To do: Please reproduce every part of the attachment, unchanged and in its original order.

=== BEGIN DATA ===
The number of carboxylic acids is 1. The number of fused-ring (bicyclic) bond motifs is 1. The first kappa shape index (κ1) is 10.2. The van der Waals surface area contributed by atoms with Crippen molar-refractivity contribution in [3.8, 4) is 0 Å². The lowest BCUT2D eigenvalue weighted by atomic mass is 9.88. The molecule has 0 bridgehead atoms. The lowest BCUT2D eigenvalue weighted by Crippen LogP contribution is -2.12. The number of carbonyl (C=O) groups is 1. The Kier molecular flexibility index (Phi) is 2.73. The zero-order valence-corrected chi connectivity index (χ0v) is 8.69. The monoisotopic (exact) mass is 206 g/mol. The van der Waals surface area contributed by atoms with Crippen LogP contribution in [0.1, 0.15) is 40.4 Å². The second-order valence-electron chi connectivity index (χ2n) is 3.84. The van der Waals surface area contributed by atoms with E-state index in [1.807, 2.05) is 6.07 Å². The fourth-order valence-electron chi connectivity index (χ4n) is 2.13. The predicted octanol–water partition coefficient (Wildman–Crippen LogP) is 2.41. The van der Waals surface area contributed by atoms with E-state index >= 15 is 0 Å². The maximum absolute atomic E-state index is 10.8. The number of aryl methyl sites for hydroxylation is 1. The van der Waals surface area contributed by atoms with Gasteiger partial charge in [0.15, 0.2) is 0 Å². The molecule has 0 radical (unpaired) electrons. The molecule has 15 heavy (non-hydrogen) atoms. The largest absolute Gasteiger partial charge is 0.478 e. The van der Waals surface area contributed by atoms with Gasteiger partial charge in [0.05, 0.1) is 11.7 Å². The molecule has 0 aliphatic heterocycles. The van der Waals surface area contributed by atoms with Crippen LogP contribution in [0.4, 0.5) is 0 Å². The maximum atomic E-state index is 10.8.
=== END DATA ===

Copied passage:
The number of carboxylic acids is 1. The number of fused-ring (bicyclic) bond motifs is 1. The first kappa shape index (κ1) is 10.2. The van der Waals surface area contributed by atoms with Crippen molar-refractivity contribution in [3.8, 4) is 0 Å². The lowest BCUT2D eigenvalue weighted by atomic mass is 9.88. The molecule has 0 bridgehead atoms. The lowest BCUT2D eigenvalue weighted by Crippen LogP contribution is -2.12. The number of carbonyl (C=O) groups is 1. The Kier molecular flexibility index (Phi) is 2.73. The zero-order valence-corrected chi connectivity index (χ0v) is 8.69. The monoisotopic (exact) mass is 206 g/mol. The van der Waals surface area contributed by atoms with Crippen LogP contribution in [0.1, 0.15) is 40.4 Å². The second-order valence-electron chi connectivity index (χ2n) is 3.84. The van der Waals surface area contributed by atoms with E-state index in [1.807, 2.05) is 6.07 Å². The fourth-order valence-electron chi connectivity index (χ4n) is 2.13. The predicted octanol–water partition coefficient (Wildman–Crippen LogP) is 2.41. The van der Waals surface area contributed by atoms with E-state index >= 15 is 0 Å². The maximum absolute atomic E-state index is 10.8. The number of aryl methyl sites for hydroxylation is 1. The van der Waals surface area contributed by atoms with Gasteiger partial charge in [0.15, 0.2) is 0 Å². The molecule has 0 radical (unpaired) electrons. The molecule has 15 heavy (non-hydrogen) atoms. The largest absolute Gasteiger partial charge is 0.478 e. The van der Waals surface area contributed by atoms with Gasteiger partial charge in [0.05, 0.1) is 11.7 Å². The molecule has 0 aliphatic heterocycles. The van der Waals surface area contributed by atoms with Crippen LogP contribution in [0.4, 0.5) is 0 Å². The maximum atomic E-state index is 10.8.